Judd Apatow continues to expand on his brand of comedy, giving us films that are deeper, more risk taking and edgy in their humor than The 40-Year Old Virgin. I’m a big fan of his dark, not easy to like but truly hilarious Funny People and felt The Five Year Engagement, which he produced and was released this year, was underrated.
His most famous film as a director is arguably Knocked Up, which this is a “sort-of” sequel to. It stars Paul Rudd and Leslie Mann, reprising their roles as a seemingly always-fighting couple whose constant battles to keep their children in line have made them become big, unruly kids themselves.
This isn’t the first time Apatow has cast his wife, Mann, in his films and his two adorable daughters, Maude and Iris, plays her children, making it hard to determine how much or how little of this is autobiographical. Whether you know most of the Apatow clan is in the cast or not, the casting works, as Mann, a scene stealing wonder in all of his films and his children have ace comic timing and the acting chops to make even the more serious moments feel true. For some, the level of honesty on display will cut deep. It did for me, as I recognized aspects of my own marriage and found it comforting to laugh at things that I thought only I was going through.
Rudd’s Pete is trying to keep his music producer job and company afloat but finds that pop music of the 21st century is more geared to young girls, a loaded satirical point that pays off with many scenes exploring the generational gap in musical tastes. Mann’s Debbie is also struggling with her clothing store business, but for a different reason–her store is run by two wildly contrasting women, a carefree sexpot (Megan Fox, who still can’t act) and an elfin co-worker who accuses the other of stealing (played by Charlene Yi, who’s hysterical).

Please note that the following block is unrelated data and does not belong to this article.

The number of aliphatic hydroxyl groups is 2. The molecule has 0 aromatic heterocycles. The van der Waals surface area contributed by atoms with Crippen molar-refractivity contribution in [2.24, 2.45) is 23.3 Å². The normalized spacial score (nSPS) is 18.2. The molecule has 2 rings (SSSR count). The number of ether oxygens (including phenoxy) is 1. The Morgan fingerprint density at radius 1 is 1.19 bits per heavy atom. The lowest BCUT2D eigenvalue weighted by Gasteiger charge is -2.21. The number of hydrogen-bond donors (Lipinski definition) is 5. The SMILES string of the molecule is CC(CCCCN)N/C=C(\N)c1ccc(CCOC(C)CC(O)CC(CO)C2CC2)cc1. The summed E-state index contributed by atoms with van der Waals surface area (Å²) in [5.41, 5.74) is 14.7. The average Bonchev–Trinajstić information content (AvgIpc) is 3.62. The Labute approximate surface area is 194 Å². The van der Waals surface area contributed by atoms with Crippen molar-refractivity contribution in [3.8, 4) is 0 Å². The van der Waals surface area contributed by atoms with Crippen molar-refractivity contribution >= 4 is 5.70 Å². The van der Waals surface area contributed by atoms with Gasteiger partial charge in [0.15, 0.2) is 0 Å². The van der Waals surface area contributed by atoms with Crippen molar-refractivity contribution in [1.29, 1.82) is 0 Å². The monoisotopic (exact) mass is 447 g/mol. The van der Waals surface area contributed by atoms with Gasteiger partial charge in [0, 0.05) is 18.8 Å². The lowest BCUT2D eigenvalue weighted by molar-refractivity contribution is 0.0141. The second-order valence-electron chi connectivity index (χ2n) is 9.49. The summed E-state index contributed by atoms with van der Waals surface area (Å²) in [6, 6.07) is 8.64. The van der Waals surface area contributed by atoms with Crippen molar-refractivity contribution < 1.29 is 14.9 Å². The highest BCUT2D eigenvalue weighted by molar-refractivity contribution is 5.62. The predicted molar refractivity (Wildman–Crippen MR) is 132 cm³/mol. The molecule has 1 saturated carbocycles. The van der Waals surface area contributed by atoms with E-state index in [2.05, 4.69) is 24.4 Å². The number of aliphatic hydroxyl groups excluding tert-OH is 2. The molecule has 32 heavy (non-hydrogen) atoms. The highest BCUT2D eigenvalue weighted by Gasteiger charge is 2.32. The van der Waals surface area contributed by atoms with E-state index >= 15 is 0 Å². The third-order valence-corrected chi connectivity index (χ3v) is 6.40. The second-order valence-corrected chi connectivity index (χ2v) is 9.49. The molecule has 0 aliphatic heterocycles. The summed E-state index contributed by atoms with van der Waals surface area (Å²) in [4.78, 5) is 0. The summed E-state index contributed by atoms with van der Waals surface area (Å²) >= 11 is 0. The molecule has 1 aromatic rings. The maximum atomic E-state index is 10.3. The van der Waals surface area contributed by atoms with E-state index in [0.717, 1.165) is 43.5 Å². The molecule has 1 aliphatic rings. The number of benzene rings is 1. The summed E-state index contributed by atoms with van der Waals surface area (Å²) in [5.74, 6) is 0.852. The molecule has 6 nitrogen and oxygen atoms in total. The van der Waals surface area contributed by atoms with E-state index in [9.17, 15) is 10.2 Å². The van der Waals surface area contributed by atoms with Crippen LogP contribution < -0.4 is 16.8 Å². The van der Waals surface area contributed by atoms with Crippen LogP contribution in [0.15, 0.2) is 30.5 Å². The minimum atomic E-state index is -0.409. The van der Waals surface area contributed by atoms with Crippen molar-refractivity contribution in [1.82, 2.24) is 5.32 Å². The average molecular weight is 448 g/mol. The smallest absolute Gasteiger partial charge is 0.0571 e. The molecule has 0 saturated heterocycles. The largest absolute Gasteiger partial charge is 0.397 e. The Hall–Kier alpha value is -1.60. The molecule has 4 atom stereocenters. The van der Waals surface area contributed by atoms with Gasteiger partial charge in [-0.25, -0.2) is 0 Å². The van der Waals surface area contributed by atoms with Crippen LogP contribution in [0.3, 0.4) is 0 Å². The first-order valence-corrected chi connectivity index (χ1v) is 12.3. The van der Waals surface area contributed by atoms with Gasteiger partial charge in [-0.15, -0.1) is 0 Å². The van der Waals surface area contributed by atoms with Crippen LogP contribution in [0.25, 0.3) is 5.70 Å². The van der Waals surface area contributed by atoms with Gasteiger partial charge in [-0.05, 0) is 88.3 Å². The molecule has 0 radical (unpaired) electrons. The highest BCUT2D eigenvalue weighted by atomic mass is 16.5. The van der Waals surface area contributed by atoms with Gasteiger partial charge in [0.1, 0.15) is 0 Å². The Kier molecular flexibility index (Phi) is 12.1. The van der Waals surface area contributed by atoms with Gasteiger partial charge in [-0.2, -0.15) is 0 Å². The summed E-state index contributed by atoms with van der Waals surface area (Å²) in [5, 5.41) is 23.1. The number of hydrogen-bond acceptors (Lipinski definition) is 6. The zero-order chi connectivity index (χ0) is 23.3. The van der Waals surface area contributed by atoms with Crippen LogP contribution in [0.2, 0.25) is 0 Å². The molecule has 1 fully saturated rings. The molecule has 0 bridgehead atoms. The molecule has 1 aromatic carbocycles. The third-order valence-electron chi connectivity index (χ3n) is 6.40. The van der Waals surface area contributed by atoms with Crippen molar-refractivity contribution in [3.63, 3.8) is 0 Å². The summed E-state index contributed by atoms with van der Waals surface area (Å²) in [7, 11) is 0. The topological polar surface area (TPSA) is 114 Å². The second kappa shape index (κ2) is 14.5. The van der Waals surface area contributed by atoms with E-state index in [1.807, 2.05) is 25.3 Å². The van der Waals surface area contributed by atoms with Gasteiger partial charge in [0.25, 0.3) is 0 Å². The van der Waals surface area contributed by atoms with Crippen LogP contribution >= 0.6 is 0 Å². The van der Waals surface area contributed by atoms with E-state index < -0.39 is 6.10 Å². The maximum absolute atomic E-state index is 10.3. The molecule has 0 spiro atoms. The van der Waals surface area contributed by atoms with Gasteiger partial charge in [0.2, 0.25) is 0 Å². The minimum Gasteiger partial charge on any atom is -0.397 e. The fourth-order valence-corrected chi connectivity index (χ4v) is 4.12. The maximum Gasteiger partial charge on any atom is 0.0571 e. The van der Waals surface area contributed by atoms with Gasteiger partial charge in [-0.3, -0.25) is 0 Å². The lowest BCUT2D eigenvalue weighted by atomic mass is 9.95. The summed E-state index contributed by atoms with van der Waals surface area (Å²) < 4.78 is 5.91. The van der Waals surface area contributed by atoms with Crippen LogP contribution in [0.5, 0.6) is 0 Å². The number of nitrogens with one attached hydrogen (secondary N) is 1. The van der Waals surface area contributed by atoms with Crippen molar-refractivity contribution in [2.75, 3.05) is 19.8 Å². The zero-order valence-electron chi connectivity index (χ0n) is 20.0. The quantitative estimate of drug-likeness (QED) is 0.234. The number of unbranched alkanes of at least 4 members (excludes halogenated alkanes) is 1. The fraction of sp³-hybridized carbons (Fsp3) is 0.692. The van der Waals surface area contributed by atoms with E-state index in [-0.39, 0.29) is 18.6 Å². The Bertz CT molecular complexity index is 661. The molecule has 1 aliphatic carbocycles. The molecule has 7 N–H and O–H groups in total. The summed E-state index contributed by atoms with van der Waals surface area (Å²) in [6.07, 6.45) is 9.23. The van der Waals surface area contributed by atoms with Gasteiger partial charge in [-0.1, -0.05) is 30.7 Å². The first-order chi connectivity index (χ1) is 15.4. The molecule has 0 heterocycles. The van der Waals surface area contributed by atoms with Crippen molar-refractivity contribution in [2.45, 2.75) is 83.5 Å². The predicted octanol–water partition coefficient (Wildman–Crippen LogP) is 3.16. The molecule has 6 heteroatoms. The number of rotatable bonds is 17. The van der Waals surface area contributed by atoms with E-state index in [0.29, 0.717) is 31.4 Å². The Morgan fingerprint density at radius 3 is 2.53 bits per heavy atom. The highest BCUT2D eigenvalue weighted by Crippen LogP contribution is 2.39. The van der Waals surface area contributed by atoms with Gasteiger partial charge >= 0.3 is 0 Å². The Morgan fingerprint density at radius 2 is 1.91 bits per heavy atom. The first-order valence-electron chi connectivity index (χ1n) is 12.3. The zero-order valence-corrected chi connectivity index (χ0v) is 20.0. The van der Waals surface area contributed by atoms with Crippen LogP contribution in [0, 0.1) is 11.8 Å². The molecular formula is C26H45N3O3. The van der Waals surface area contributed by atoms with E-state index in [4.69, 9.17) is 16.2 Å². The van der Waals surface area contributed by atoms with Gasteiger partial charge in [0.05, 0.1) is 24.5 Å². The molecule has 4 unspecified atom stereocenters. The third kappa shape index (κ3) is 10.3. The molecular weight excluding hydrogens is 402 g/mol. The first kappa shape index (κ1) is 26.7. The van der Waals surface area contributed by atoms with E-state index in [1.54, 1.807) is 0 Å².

It’s also great to see John Lithgow finally given a role of real depth after years of tiny parts in unworthy films. Playing Mann’s neglectful father, he has great moments but his character’s big change of heart feels rushed. Albert Brooks is fantastic as Rudd’s responsibility-free Dad and “Bridesmaid” scene stealers Chris O’Dowd and Melissa McCarthy once again hijack the movie whenever they’re on screen.
But there is a lack of tidiness in the writing, as well as Apatow’s tendency to resort to crass humor to balance out the tougher moments. Still, if this is his most personal film yet, he’s looking at a film legacy that would put him in line with Mel Brooks, as his films are almost always reliably hilarious.
The sequence that burns the deepest for me is when Pete and Debbie take a weekend getaway to be alone and savor hours of being alone and away from their kids. Once they get back home and in the door, the linger of their romantic time off pops like a soap bubble and they’re right back keeping their daughters from killing one another. There is an honesty here that is startling as well as mercilessly funny.
Rudd is always good (don’t believe me? Look at his debut film, Halloween 6–even in that turkey, he’s solid!) but Mann deserves award consideration for her work. She was worthy for her turn in Funny People but what she does here is even more difficult and just as special.
This Is 40
★ ★ ★ ★
Rated R / 134 Min.